One of the key advantages associated with second life is that the company is not limited by space since users can access vast areas in a short time (Devereaux and Smith, 2011). Likewise, using Second Life is cheap and affordable for many organizations. Therefore, a company is able to maximize their profits with at a minimum cost by manipulating the audiences using diverse strategies (Ndoye, 2007). Similarly, the company does not need to travel large distances or set up multiple advertisements which are costly but all it has to do is setting up an environment in the virtual world to market its products (Morley & Parker, 2007). The company is also able to interact closely with the customers. This enables it to gather information more easily without having to conduct a market research in the real world which is too expensive (Ndoye, 2007). Therefore, the company is able to improve its products in accordance to the feedback and responses received from the customers given that the information obtained is first hand and trustworthy.

Moreover, coca cola can easily obtain orders from potential customers easily and distribute to the customers in good time. Customers are vital to the company (Sison, 2009, Ndoye, 2007). It’s also able to effectively communicate to the public in the virtual world without being a nuisance and any person interested will just take his or her avatar and get the updates on what is happening in the organization (Mohr & Slater, 2010).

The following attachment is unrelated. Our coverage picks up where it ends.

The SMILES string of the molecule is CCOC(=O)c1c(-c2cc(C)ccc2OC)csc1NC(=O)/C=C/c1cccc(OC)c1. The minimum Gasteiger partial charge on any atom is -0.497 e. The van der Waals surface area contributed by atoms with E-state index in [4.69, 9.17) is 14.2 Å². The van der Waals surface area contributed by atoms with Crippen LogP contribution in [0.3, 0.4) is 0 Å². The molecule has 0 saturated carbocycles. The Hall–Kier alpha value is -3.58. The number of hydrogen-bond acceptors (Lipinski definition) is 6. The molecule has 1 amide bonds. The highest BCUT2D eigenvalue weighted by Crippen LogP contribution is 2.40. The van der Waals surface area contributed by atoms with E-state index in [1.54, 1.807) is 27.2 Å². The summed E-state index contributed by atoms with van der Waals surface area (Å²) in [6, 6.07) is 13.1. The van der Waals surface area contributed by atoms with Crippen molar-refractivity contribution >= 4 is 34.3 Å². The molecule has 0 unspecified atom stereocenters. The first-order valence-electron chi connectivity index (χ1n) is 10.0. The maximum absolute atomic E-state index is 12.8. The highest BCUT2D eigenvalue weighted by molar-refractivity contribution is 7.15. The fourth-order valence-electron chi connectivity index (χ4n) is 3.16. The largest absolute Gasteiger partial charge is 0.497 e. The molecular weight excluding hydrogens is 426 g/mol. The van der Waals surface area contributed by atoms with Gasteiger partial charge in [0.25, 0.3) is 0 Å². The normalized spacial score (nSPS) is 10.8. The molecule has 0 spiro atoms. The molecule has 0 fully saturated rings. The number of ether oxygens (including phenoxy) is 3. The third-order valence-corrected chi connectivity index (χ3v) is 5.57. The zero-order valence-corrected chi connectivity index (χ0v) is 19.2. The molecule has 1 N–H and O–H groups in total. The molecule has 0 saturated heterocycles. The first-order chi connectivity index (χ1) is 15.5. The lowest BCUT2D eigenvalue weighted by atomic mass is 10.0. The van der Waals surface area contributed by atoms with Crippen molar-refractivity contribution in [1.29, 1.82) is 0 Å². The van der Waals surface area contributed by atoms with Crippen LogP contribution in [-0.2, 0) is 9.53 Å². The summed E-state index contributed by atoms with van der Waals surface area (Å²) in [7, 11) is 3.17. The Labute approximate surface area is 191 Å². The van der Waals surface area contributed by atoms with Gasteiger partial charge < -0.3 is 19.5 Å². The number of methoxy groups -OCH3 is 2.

On the other hand, there are numerous disadvantages of Coca-Cola using Second Life as a multinational company. One is that the products being sold are virtual and not real. There is no guarantee that the people will buy the products in real life. The company may be affected by age factor. This is because not all people prefer some of the company’s products. This may mostly convince and attract the young people (Rudestam and Read, 2010). The availability of the internet connectivity is sometimes low especially in third world countries and hence coca cola may not effectively market its products there. The company may need to invest in upgrading of the internet in those areas if it’s to get effective business on second life (Rudestam and Read, 2010). Many people may not be approachable or refuse to interact with the company. There may be a communication breakdown especially where different avatars are using a language that is not conversant with the avatars being used by the companies.